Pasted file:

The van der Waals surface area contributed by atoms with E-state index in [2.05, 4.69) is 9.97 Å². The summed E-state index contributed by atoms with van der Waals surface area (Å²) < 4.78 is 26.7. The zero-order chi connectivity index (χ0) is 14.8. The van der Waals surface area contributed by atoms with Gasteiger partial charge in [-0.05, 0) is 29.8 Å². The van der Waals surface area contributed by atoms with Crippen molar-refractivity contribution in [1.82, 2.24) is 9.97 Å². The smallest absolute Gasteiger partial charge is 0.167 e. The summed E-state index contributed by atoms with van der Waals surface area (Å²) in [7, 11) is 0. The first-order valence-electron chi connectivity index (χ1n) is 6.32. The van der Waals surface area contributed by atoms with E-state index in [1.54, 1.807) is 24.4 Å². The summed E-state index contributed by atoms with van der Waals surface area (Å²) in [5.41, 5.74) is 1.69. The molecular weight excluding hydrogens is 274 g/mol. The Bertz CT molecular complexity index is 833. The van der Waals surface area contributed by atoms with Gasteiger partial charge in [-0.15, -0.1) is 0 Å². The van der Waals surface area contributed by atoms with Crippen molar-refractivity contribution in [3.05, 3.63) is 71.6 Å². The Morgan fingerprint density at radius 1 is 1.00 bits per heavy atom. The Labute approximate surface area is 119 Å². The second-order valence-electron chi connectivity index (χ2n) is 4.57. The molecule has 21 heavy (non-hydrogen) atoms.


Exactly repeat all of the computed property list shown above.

The van der Waals surface area contributed by atoms with E-state index in [2.05, 4.69) is 9.97 Å². The summed E-state index contributed by atoms with van der Waals surface area (Å²) < 4.78 is 26.7. The zero-order chi connectivity index (χ0) is 14.8. The van der Waals surface area contributed by atoms with Gasteiger partial charge in [-0.05, 0) is 29.8 Å². The van der Waals surface area contributed by atoms with Crippen molar-refractivity contribution in [1.82, 2.24) is 9.97 Å². The smallest absolute Gasteiger partial charge is 0.167 e. The summed E-state index contributed by atoms with van der Waals surface area (Å²) in [7, 11) is 0. The first-order valence-electron chi connectivity index (χ1n) is 6.32. The van der Waals surface area contributed by atoms with E-state index in [1.54, 1.807) is 24.4 Å². The summed E-state index contributed by atoms with van der Waals surface area (Å²) in [5.41, 5.74) is 1.69. The molecular weight excluding hydrogens is 274 g/mol. The Bertz CT molecular complexity index is 833. The van der Waals surface area contributed by atoms with Gasteiger partial charge in [-0.15, -0.1) is 0 Å². The van der Waals surface area contributed by atoms with Crippen molar-refractivity contribution in [3.05, 3.63) is 71.6 Å². The Morgan fingerprint density at radius 1 is 1.00 bits per heavy atom. The Labute approximate surface area is 119 Å². The second-order valence-electron chi connectivity index (χ2n) is 4.57. The molecule has 21 heavy (non-hydrogen) atoms.